AGC/VT wins national award for industry-leading efforts in Mental Health and substance use disorder prevention

 AGC/VT initiative has saved five lives, distributed more than 50,000 Narcan doses, and 12,000 harm reduction kits to contractors, organizations, and businesses in Vermont.

Vermont Business Magazine On March 22, 2024, the Associated General Contractors of Vermont (AGC/VT) was honored with the prestigious AGC In The Community Chapter Award for its exceptional leadership and dedication in combatting substance use disorders and promoting mental health awareness in Vermont's construction sector.

“Our members are honored to be nationally recognized for our initiatives to address the opioid overdoses and substance use disorders in Vermont and our industry,” said Richard Wobby, executive vice president of AGC/VT. “While this win is very meaningful, more importantly, our efforts have already saved five lives.”

Since the pandemic, Vermont has seen accidental opioid overdoses and substance use disorders skyrocket, with the construction industry being hit particularly hard. By some estimates, 23 percent of Vermont suicides and 26 percent of overdose deaths are in the construction field—more than any sector.

Recognizing the growing need to provide more education, services, and assistance to people in the construction industry, AGC/VT launched a multi-faceted program in 2023. The program includes partnering with the Vermont Department of Health and Reid Wobby, a mental health consultant, to distribute Narcan doses (which reverse opioid overdoses) and harm reduction kits.

To date, AGC/VT has distributed 25,000 harm reduction kits to Vermonters in need; 12,000 Narcan doses to contractors; and 50,000 Narcan doses statewide to other organizations and businesses. It’s estimated that AGC/VT’s efforts have reached 150,000 Vermonters.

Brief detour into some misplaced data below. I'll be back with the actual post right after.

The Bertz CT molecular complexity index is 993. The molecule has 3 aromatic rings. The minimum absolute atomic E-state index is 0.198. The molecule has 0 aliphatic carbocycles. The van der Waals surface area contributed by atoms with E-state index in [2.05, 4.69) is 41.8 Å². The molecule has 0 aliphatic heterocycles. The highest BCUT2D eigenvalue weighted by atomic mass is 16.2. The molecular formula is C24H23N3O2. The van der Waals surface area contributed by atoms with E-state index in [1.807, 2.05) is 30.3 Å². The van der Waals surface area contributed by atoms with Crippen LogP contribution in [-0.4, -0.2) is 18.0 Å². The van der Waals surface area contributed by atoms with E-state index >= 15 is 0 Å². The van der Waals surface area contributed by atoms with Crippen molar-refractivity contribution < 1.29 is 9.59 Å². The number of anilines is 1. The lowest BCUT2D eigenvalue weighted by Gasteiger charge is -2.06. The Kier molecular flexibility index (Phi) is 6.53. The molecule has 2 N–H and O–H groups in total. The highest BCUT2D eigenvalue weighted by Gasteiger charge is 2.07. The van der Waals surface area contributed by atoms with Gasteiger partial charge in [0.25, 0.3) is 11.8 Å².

Additionally, AGC/VT hosts an ongoing training series for the construction community focused on mental health awareness, suicide prevention, and opioid addiction.

AGC/VT's pioneering efforts have not only garnered national recognition but have also inspired similar initiatives across the state. As a result of its leadership, 18 other associations have followed replicated its programs and partnership with the Vermont Department of Health.

“Our commitment to the well-being of our members extends beyond the physical aspects of safety to encompass mental health awareness and support," said Wobby. “Through collaborative efforts and innovative initiatives, we are paving the way for a safer and healthier construction industry in Vermont.”

The association has also partnered with Jenna’s Promise, a nonprofit organization started by Greg and Dawn Tatro—owners of G.W. Tatro Construction and members of AGC/VT who lost their daughter, Jenna, to a substance use disorder. The partnership has included coordinating and producing promotional and educational videos to help Vermonters in recovery reenter the workforce.

Providing public awareness about the organization and its work in various outlets including The Build Board, a print magazine distributed to more than 10,000 construction industry professionals, and its podcast, Aired Out, which reaches more than 50,000 listeners.

Additionally, AGC/VT and its members were instrumental in helping to build Jenna’s House—a community and recovery center in Johnson, VT. Members including Casella Waste, Casella Construction, Stowe Builders, Manosh Well Drilling, Norway Electrical, Carrol Concrete, and Pike Industries and more provided financial support, and donated materials and time to refurbishing the building.

The award was presented by the Associated General Contractors of America, the leading construction association in the nation.

For more information about AGC/VT and its initiatives, visit agcvt.org.

Source: Montpelier, VT / May 8, 2024: Associated General Contractors of Vermont

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